Standard and Poor's downgraded Greece's debt yesterday. This reflected--and added to--perceptions that Europe's debt difficulties are worsening. Portugal, Spain and Ireland are now in deeper trouble as a result.
First, one notes that the European Union has made an unbelievable hash of managing this crisis, making the problem worse as much as helping to solve it.
The latest proposal, a 45 billion euro package by Europe and the I.M.F., has done little to calm the markets, and Germany's statement this week that it must first see more deficit reduction from Greece before fulfilling its pledge has only increased concerns that Europe is not united behind Greece.Kenneth Rogoff, a former economist for the I.M.F. who has studied sovereign defaults, calls the latest assistance package puzzling. "They put their wad on the table, but they could have gone further," he said of the international plan. "I never thought Europe could take the lead on this."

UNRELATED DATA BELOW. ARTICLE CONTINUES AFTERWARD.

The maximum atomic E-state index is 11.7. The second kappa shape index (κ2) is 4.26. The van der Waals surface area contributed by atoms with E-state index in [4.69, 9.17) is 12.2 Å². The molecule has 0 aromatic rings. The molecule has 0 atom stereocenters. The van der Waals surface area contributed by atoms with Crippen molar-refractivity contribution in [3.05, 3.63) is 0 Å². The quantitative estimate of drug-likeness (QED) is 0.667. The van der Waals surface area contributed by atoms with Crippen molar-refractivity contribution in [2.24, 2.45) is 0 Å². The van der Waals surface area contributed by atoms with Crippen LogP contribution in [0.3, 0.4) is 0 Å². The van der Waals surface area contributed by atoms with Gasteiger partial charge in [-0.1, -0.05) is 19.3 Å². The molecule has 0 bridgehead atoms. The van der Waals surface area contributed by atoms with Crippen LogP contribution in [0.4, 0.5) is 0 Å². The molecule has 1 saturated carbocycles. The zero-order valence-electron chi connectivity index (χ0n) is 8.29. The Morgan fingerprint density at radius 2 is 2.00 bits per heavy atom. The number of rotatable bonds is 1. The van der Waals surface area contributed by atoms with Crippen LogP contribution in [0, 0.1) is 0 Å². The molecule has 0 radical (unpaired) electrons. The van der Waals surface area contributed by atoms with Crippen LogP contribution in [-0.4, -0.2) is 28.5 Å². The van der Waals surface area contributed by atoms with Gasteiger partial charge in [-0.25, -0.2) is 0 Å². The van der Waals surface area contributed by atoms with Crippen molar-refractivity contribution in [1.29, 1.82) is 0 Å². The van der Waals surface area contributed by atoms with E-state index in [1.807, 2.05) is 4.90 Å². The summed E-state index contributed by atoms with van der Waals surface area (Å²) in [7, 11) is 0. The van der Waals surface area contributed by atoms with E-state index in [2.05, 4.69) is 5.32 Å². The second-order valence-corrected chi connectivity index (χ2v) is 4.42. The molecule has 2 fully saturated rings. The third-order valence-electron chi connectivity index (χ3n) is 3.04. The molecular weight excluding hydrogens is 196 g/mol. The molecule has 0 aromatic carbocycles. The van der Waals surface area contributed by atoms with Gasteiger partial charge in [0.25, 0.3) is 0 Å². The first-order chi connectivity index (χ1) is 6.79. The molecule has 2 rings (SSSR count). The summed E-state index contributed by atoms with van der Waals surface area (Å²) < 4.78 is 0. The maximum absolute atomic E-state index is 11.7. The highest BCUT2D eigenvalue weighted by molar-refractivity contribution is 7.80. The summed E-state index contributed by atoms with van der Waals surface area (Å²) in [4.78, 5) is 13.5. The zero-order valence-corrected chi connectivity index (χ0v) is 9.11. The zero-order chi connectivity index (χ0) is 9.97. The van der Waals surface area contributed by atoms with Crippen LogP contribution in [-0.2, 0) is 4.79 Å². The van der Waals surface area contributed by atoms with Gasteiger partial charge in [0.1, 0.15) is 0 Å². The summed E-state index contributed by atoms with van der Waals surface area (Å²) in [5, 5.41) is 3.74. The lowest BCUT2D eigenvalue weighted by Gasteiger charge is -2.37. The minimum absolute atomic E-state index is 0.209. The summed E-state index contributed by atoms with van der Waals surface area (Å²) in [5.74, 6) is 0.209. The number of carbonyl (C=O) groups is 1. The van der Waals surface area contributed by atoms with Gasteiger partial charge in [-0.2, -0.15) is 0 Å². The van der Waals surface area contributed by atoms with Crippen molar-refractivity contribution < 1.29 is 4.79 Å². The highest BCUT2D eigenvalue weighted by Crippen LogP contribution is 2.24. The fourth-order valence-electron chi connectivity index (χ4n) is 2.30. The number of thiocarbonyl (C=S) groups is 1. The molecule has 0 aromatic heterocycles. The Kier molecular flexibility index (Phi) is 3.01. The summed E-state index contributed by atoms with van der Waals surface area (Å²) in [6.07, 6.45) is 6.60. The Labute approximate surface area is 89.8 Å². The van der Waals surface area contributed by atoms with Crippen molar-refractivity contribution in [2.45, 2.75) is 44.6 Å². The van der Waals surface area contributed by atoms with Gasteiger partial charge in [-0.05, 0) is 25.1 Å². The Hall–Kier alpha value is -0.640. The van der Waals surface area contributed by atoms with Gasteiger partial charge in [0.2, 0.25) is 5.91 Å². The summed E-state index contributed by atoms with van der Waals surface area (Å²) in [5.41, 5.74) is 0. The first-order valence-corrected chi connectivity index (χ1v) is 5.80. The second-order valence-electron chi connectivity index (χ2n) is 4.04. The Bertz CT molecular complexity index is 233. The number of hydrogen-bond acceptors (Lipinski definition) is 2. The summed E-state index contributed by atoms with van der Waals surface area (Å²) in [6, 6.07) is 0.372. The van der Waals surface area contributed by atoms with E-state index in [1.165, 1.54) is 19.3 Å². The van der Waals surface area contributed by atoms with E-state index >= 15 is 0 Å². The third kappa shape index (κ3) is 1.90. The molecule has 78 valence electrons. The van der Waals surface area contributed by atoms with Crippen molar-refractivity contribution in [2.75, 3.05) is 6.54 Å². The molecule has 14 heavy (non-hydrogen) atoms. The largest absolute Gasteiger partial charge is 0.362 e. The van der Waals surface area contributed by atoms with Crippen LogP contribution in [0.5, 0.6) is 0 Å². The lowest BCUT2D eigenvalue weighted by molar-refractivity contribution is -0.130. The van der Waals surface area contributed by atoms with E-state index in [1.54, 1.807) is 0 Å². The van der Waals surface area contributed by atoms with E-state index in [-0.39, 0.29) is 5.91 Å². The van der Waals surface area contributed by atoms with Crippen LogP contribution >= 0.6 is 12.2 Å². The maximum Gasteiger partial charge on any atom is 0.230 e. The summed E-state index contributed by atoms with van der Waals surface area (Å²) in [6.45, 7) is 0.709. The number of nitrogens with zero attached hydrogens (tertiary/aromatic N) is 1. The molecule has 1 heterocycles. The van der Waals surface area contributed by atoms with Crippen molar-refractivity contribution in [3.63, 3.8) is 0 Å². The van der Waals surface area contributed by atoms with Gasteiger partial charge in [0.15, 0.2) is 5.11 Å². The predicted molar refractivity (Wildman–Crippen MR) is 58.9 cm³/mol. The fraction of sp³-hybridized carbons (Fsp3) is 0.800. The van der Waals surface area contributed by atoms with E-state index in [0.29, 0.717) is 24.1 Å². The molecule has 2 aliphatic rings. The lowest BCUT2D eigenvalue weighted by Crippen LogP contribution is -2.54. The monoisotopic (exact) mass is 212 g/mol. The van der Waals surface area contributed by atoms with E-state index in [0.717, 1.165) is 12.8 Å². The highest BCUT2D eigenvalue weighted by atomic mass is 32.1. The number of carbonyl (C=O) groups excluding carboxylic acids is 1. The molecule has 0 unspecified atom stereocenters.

No indeed. But the role of the ratings agencies also needs to be looked at. Given the decisive part they played in the subprime mortgage debacle, how have they managed to escape reprisals from politicians and regulators? Now they are at it again, propagating a follow-on crisis in Europe. The question is not so much whether their new lower ratings on the PIGS' debts are justified, but whether, supposing they are, their earlier high ratings of the same debt conveyed useful information in the first place--or actually did the opposite, providing false assurance to the markets. No information is better than bad information. Creating a regulatory requirement for action based on this bad information, which is current policy, is doubly perverse.